Just after the Fed issued new guidelines Wednesday for bringing aftermarket devices like cellphones in cars, the Consumer Technology Association (CTA) fought back.
The Fed proposed that certain cellphone functions be disabled once the phone is paired to the car. These include playing most video, texting and showing social media feeds.
It also proposed a special “driver mode” interface that locks out these functions even if the phone is not paired with the car’s radio system.
This applies to portable and aftermarket devices meant to be “permanently installed” in the car, said the National Highway Traffic Safety Administration (NHTSA), which says these rules are guidelines, not law.
The CTA fired back, “NHTSA doesn’t have the authority to dictate the design of smartphone apps and other devices used in cars — its legal jurisdiction begins and ends with motor vehicle equipment,” said CTA CEO Gary Shapiro in the statement published in Automotive News.
“Under their vision, they would have the influence to control the design of technology products down to the fitness tracker worn on a driver. Such a vast and extreme expansion of NHTSA’s authority, if it were to happen, would have to be explicitly granted by Congress,” he added.
NHTSA says the guidelines give a “framework” for portable device and app makers to take into account. It aims to get comments and suggestions on the guidelines over the next 60 days.
It claims that 10 percent of the more than 35,000 traffic deaths involved distracted driving in 2015. And driver distraction related crashes are up almost 9 percent.
Portable devices, especially cellphones, (but including navigation devices) are often the main cause of distraction. Then again, a cigarette lighter can also cause a crash, NHTSA said.
This is the second phase of guidelines from NHTSA on driver safety. The first phase addressed in-car radios and systems and said that devices should not require drivers to glance away from the road for more than 2 seconds at a time or a total of 12 seconds for a completing a task like selecting a song.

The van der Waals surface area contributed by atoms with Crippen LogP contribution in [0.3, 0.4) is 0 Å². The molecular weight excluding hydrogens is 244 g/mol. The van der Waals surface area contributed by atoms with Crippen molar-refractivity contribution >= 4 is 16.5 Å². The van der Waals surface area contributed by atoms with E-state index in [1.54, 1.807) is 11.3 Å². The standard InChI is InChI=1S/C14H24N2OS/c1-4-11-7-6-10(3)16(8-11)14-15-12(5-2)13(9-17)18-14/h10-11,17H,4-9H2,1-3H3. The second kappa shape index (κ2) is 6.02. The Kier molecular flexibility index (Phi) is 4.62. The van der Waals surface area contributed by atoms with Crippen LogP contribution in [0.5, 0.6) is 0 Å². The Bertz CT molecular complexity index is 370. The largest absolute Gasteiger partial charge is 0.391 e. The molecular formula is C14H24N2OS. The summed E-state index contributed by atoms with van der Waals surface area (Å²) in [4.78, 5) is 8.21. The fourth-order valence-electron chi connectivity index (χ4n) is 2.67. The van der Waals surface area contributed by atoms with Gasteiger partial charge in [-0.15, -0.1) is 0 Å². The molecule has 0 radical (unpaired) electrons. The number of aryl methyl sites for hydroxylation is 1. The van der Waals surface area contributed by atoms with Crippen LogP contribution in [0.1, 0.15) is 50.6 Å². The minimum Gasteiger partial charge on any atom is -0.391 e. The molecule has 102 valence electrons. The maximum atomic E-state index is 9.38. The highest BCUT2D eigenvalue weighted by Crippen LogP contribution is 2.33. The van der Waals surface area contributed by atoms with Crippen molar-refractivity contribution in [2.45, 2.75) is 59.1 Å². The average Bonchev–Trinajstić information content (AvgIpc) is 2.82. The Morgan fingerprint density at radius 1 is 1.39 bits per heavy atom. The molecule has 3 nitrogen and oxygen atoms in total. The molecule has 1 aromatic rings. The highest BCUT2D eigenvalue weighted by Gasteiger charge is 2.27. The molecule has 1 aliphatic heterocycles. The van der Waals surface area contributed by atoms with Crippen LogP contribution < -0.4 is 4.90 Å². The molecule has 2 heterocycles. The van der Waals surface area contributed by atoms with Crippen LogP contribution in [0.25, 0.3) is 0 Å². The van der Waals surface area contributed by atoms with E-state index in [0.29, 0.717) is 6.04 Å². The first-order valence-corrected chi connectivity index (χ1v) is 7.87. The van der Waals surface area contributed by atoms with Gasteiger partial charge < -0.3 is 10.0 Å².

This same rule of thumb is now being applied to portable devices used in the car or aftermarket devices permanent installed in the car.
Also, it calls for the following features to be locked out when in Driving Mode:
- Displaying video not related to driving;
- Displaying certain graphical or photographic images;
- Displaying automatically scrolling text;
- Manual text entry for the purpose of text-based messaging, other communication, or internet browsing
- Displaying text for reading from books, periodical publications, web page content,social media content, text-based advertising and marketing, or text-based messages
You can submit written comments at Regulations.gov
You can see the full NHTSA guidelines here.
Also as a side note, the Fed’s report said, “NHTSA has learned that technologies to detect whether a driver or passenger is using a device have been developed but are currently being refined such that they can reliably detect whether the device user is the driver or a passenger and are not overly annoying and impractical.”
Source: Automotive News, NHTSA
finally, the cta moves on an issue.
how many car manufacturer displays at 2017
cea(carmanufaturer electronics association)
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